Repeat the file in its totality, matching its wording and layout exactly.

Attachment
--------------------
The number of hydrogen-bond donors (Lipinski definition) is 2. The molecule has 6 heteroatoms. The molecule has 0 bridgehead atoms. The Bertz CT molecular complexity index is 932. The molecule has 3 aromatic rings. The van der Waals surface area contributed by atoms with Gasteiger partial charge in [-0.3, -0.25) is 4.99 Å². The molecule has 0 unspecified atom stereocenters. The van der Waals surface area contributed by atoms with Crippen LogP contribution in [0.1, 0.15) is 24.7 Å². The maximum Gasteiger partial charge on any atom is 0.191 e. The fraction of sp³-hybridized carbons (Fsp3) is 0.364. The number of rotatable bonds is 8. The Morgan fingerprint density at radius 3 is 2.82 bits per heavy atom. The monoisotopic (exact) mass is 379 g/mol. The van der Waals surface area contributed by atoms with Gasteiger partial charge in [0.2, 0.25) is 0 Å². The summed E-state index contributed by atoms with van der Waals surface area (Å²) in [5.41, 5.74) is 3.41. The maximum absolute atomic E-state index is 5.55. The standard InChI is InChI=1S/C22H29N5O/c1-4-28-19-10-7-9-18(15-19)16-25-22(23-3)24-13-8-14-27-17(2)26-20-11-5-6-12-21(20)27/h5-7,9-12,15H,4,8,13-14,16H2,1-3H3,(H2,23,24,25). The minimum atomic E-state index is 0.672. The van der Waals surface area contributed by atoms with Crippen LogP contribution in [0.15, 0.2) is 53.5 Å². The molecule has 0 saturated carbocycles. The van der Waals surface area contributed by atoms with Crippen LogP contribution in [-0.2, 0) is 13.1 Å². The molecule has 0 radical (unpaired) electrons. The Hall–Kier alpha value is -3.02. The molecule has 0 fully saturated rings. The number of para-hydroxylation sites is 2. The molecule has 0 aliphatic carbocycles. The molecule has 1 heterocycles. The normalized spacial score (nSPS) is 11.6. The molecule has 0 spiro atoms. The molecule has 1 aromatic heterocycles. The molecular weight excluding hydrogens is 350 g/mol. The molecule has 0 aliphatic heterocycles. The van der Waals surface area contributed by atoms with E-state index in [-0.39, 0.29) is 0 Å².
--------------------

The number of hydrogen-bond donors (Lipinski definition) is 2. The molecule has 6 heteroatoms. The molecule has 0 bridgehead atoms. The Bertz CT molecular complexity index is 932. The molecule has 3 aromatic rings. The van der Waals surface area contributed by atoms with Gasteiger partial charge in [-0.3, -0.25) is 4.99 Å². The molecule has 0 unspecified atom stereocenters. The van der Waals surface area contributed by atoms with Crippen LogP contribution in [0.1, 0.15) is 24.7 Å². The maximum Gasteiger partial charge on any atom is 0.191 e. The fraction of sp³-hybridized carbons (Fsp3) is 0.364. The number of rotatable bonds is 8. The Morgan fingerprint density at radius 3 is 2.82 bits per heavy atom. The monoisotopic (exact) mass is 379 g/mol. The van der Waals surface area contributed by atoms with Gasteiger partial charge in [0.2, 0.25) is 0 Å². The summed E-state index contributed by atoms with van der Waals surface area (Å²) in [5.41, 5.74) is 3.41. The maximum absolute atomic E-state index is 5.55. The standard InChI is InChI=1S/C22H29N5O/c1-4-28-19-10-7-9-18(15-19)16-25-22(23-3)24-13-8-14-27-17(2)26-20-11-5-6-12-21(20)27/h5-7,9-12,15H,4,8,13-14,16H2,1-3H3,(H2,23,24,25). The minimum atomic E-state index is 0.672. The van der Waals surface area contributed by atoms with Crippen LogP contribution in [0.15, 0.2) is 53.5 Å². The molecule has 0 saturated carbocycles. The van der Waals surface area contributed by atoms with Crippen LogP contribution in [-0.2, 0) is 13.1 Å². The molecule has 0 radical (unpaired) electrons. The Hall–Kier alpha value is -3.02. The molecule has 0 fully saturated rings. The number of para-hydroxylation sites is 2. The molecule has 0 aliphatic carbocycles. The molecule has 1 heterocycles. The normalized spacial score (nSPS) is 11.6. The molecule has 0 spiro atoms. The molecule has 1 aromatic heterocycles. The molecular weight excluding hydrogens is 350 g/mol. The molecule has 0 aliphatic heterocycles. The van der Waals surface area contributed by atoms with E-state index in [-0.39, 0.29) is 0 Å².